PS5 SSD speed test: slower drives work
If your PS5 is already running out of speedy solid state storage, there’s a fix. Sony’s new update for the PS5, released in full on September 14th, allows you to expand your paltry 667GB of usable space by popping in the same sort of M.2 SSD stick you might slip into your laptop or desktop PC. My colleague Mitchell has a PS5 SSD buying guide right here that meets all of Sony’s recommendations, such as speeds of at least 5,500MB/s. That might leave you wondering, though: what about slower SSDs?
That’s why we tracked down an ADATA XPG Gammix S50 Lite, one of the slowest compatible PCIe Gen4 drives we could find at 3,900MB/s reads and 3,200MB/s writes, and stuck it into a PS5 in August. And this week, Digital Foundry corroborated our findings with an even slower SSD with 3,200MB/s writes. The short version: today’s games don’t need all the speed.
We compared the S50 Lite against both the PS5’s internal SSD and a 5,000MB/s Sabrent Rocket 500GB in a battery of tests, including load times for games like early PS5 showcases Ratchet and Clank: Rift Apart and Spider-Man: Miles Morales. We also measured how long it takes to back up games to each kind of drive, throwing in a Seagate external HDD for comparison, since Sony now allows you to archive PS5 games and play PS4 games from an traditional hard drive.
The verdict? Surprisingly, even the slowest compatible SSD we could find had near-identical load times to the one Sony includes in the box. Sometimes it’s a second slower, sometimes a second or two faster, but basically it’s a total wash. Hopping through dimensions in Ratchet and Clank: Rift Apart, I saw no appreciable difference with the slowest SSD in gameplay, either. Stepping through pocket dimensions was instantaneous, and when there was a slight pause during a boss fight, I saw the same pause on the internal SSD as well.
I also didn’t necessarily see a huge difference between the drives when it comes to transferring games back and forth, but there was one big surprise: at least in this beta, it appears that Sony may be throttling the write speed of the PS5’s own internal drive. It took only 2:26 to send both PS5 and PS4 copies of Final Fantasy VII Remake to the Sabrent SSD, for instance, but 12:47 to go back to the PS5 — over five times longer.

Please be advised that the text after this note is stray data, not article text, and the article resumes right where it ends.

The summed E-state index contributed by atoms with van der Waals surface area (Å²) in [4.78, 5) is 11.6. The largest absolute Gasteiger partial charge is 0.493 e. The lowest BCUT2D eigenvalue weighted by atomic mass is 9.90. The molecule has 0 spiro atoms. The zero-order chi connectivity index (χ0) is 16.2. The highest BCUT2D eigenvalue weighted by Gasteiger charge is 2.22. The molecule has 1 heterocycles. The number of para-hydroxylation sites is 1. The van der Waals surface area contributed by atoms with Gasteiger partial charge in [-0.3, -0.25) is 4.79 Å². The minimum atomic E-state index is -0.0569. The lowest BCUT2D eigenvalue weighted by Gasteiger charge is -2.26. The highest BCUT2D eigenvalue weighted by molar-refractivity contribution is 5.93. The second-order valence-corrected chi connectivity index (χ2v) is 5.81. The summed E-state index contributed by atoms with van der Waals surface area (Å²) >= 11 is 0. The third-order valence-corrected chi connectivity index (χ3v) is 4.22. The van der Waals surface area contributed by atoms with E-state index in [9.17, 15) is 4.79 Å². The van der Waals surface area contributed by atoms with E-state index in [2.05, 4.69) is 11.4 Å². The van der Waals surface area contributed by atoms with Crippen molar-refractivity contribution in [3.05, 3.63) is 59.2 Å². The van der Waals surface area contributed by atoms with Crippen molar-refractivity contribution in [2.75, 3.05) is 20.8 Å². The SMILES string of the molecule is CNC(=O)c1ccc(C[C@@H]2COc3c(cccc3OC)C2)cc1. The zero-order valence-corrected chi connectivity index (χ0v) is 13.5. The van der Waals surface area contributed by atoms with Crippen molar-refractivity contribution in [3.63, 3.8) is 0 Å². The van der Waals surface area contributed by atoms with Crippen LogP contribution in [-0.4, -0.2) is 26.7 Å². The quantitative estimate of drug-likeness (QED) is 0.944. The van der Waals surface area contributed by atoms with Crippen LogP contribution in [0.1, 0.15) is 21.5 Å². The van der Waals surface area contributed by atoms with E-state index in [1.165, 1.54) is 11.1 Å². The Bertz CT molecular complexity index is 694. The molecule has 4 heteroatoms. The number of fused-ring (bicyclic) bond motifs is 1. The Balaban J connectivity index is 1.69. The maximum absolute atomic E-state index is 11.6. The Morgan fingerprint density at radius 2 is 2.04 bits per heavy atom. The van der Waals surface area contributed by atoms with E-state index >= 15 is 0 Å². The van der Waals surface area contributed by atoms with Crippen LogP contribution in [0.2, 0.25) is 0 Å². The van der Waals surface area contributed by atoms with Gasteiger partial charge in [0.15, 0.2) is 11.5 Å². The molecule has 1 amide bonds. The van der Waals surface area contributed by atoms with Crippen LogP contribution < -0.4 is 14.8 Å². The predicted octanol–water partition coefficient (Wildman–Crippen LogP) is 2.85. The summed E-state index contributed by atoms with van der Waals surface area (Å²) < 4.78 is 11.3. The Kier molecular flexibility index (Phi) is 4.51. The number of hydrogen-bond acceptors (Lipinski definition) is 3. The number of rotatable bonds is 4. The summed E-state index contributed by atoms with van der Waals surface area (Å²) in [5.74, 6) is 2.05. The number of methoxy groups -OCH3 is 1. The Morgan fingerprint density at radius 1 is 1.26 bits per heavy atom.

On average, I saw write speeds of around 1,100MB/s transferring my five test games to either of my add-in M.2 drives, but just around 220MB/s sending those same games back to the PS5. Both of those are far better than the 141MB/s average transfer speeds I saw sending games to the Seagate HDD and the 97MB/s I saw beaming them back — it took over half an hour (31:24) to transfer the Final Fantasy games’ 176.5GB back to the internal SSD. But the slower internal SSD write speeds are weird, and Sony didn’t have a comment when I asked.
In late September, Digital Foundry tested an even slower drive: the 256GB version of Western Digital’s SN750 SE, which is capable of just 3,200MB/sec reads. And yet, the results were the same. Even with a drive that only offers 58 percent of the speeds Sony asks for, there was effectively no difference in today’s games — and Sony appears to be artificially limiting transfers back to the internal drive for some undisclosed reason.
So the big question is this: if not today, will game developers fully optimize tomorrow’s games for the incredible speeds a top-tier SSD can afford?
For instance, take a look at our load times for Final Fantasy VII Remake in our original chart above. Regardless of drive, the PS4 version takes over four times longer to load! It’s the difference between waiting through a loading screen filled with gameplay tips to keep you occupied, and — at 10 seconds flat from the time you leave the PS5’s home screen to the time you can move Cloud Strife in your save game — barely seeing a loading screen at all. The latter is incredible to behold.
Also, see our Spider-Man: Miles Morales numbers? The game doesn’t always load as quickly as it could. Sometimes, you’ll boot up the game to see Marvel, Insomniac, and PlayStation Studios intros that eat up a whole 26 seconds, making the game take more like 43 seconds to load in total. But other times, it’ll mysteriously bypass those, loading in more like 17 seconds, and I couldn’t figure out why. I’d love to have a toggle to turn off those intros, and here’s hoping more PS5 games skip them as well.
Would I run out and buy the slowest PCIe Gen4 SSD I can buy for my PS5? I’m not so sure, because Sony picked its recommended SSD spec for a reason — even if today’s games and today’s PS5 aren’t taking full advantage, developers may need that additional headroom in the future. They’ve been promised 5,500MB/s to deliver instant game worlds, and I’d hate to find out I bought the wrong drive years down the road.
Then again, Microsoft also uses an SSD in its Xbox Series X, but one with sustained raw performance at 2.4GB/s, compared to the PS5’s listed 5.5GB/s read speeds. So even if developers do take advantage, it’s possible many next-gen games never see the full benefit if they’re targeting both Xbox and PlayStation instead of PS5 specifically. You’ll likely see the most benefit from Sony’s exclusive PlayStation Studios titles, though Square Enix’s speedy Final Fantasy VII Remake Intergrade load times gives me hope for more.